When you’re watching your Berryville, Virginia, home’s heating and cooling costs, you might think that keeping the temperature under control is the easiest way to cut down your utility bills. If you’re focusing on temperature alone, however, you’re missing out on the energy savings that clean indoor air can bring. Discover how clean indoor air can lower your HVAC costs, and find out how to tackle air quality issues on a budget.
Start With a Fresh HVAC Filter
If you’re serious about achieving clean indoor air and saving money at the same time, focus on your HVAC filter, which offers essential indoor air quality improvements. These disposable devices capture dust and other contaminants, stopping them from circulating through your home’s air supply and preventing them from entering your HVAC system.
At Griffith Energy Services, we recommend replacing your HVAC filter at least every 90 days. When your HVAC system runs around the clock, especially during the summer, replace the filter every 30 days for optimal air quality.
While almost any correctly sized HVAC filter can do the job, our team recommends looking for a filter with a minimum efficiency reporting value (MERV) rating between nine and 12. These low-cost HVAC filters help you stick to your budget while optimizing your indoor air quality.
Amp Up Your Cleaning Routine
Did you know your cleaning routine can make a big impact on your home’s air quality? Dust, pet dander, and other common indoor pollutants can accumulate quickly on surfaces throughout your home. If you don’t clean these surfaces regularly, you might find that you’re breathing in allergens and contaminants on a regular basis.
To keep dust and other irritants out of the air supply, give your home a complete cleaning once a week. Remember to dust surfaces, mop floors, and vacuum carpets and rugs thoroughly, and clean drapes and bedding regularly, too.
Eliminate Harsh Chemicals
If you aren’t careful, your cleaning routine could make your home’s air quality worse. Commercial cleaning products tend to be packed with harsh chemicals, many of which emit volatile organic compounds (VOCs) into the air and affect your respiratory health.
To eliminate harsh chemicals in your home, try getting rid of all commercial cleaning products and using natural cleaners instead. Citrus and white vinegar can be effective natural cleaning products, and they’re cost-effective, too.
Concerned about the lingering effects of VOCs in your home’s air? Try placing inexpensive house plants, such as Boston ferns, English ivy, and spider plants throughout the house. These green plants serve as natural purification systems that can remove some of the most harmful VOCs from the air.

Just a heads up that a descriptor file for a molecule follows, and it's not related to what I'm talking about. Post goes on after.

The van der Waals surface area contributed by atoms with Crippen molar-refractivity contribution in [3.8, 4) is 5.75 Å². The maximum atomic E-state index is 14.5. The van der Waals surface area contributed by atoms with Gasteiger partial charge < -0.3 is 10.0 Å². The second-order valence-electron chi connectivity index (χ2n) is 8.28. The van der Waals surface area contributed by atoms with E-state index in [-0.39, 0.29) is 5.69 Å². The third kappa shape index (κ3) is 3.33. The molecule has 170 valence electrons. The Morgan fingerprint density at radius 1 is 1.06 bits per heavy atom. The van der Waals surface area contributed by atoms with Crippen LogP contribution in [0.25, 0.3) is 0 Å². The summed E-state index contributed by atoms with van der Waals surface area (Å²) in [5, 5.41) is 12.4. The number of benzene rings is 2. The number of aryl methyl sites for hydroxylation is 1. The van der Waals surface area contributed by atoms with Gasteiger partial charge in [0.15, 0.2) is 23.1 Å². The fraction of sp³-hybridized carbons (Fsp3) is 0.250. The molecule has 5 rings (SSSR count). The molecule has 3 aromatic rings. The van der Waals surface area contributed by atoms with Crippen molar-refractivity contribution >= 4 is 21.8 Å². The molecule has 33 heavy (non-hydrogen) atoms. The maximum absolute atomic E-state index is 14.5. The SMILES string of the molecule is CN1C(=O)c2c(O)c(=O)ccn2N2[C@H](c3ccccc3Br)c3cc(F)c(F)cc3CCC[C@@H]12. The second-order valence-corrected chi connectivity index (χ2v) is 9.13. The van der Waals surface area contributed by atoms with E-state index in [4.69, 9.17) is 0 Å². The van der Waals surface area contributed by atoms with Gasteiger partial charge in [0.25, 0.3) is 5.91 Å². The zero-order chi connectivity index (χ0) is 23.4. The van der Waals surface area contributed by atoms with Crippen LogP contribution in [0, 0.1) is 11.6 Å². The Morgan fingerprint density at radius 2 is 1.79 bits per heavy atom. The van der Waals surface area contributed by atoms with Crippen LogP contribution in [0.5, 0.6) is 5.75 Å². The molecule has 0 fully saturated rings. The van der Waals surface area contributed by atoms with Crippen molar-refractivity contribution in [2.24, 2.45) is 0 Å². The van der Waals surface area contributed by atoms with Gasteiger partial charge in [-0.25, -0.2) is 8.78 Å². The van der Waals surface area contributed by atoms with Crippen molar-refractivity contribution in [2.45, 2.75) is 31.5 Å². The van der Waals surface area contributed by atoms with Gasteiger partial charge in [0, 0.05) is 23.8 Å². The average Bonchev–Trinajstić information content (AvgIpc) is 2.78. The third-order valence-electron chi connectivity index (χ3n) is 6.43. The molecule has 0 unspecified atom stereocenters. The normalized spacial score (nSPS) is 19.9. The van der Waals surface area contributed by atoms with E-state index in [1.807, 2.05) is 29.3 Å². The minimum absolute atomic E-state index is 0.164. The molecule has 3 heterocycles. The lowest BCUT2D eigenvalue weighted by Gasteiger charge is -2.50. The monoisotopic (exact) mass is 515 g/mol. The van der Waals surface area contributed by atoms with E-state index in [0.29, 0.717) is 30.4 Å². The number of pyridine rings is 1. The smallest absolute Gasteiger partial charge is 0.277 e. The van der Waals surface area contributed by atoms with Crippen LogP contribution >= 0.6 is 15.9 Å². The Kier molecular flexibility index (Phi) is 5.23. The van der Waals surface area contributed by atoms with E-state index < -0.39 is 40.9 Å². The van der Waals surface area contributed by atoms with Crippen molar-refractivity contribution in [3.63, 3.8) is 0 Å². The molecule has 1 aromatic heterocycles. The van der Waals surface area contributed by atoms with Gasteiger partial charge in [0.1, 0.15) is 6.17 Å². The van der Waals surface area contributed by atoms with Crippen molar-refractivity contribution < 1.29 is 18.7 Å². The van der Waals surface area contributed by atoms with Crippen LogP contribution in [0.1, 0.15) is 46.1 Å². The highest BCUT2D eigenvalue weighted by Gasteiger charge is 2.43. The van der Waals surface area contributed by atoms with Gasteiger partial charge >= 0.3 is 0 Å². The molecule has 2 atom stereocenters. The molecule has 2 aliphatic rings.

Invest in Whole-Home Air Quality Systems
For some Berryville homeowners, improving indoor air quality requires high-tech solutions. Whole-home air quality systems have the power to address indoor air quality issues in every room of your home, leaving no corner untouched. Since they connect to your HVAC system, they’re easy to control and can even improve your heating and cooling system’s performance at the same time.
Our team of HVAC experts can walk you through our full range of whole-home air quality systems to zero in on the ideal solution for your home. From energy-recovery ventilators that increase airflow to dehumidifiers that keep moisture in check to air purifiers that remove harmful contaminants, we have an indoor air quality add-on for every situation.
Consider Duct and Vent Cleaning
If the air in your home constantly seems dusty no matter how often you clean, indoor air quality issues could be lurking out of sight. Our team often recommends professional duct and dryer vent cleaning to remove years of accumulated dust, debris, and other irritants.
A single professional cleaning session can clear the air for years to come. This service can also help your HVAC system operate more efficiently. Since it has the potential to lower your utility costs and improve HVAC performance, this service is a smart way to boost indoor air quality while still keeping an eye on household costs.
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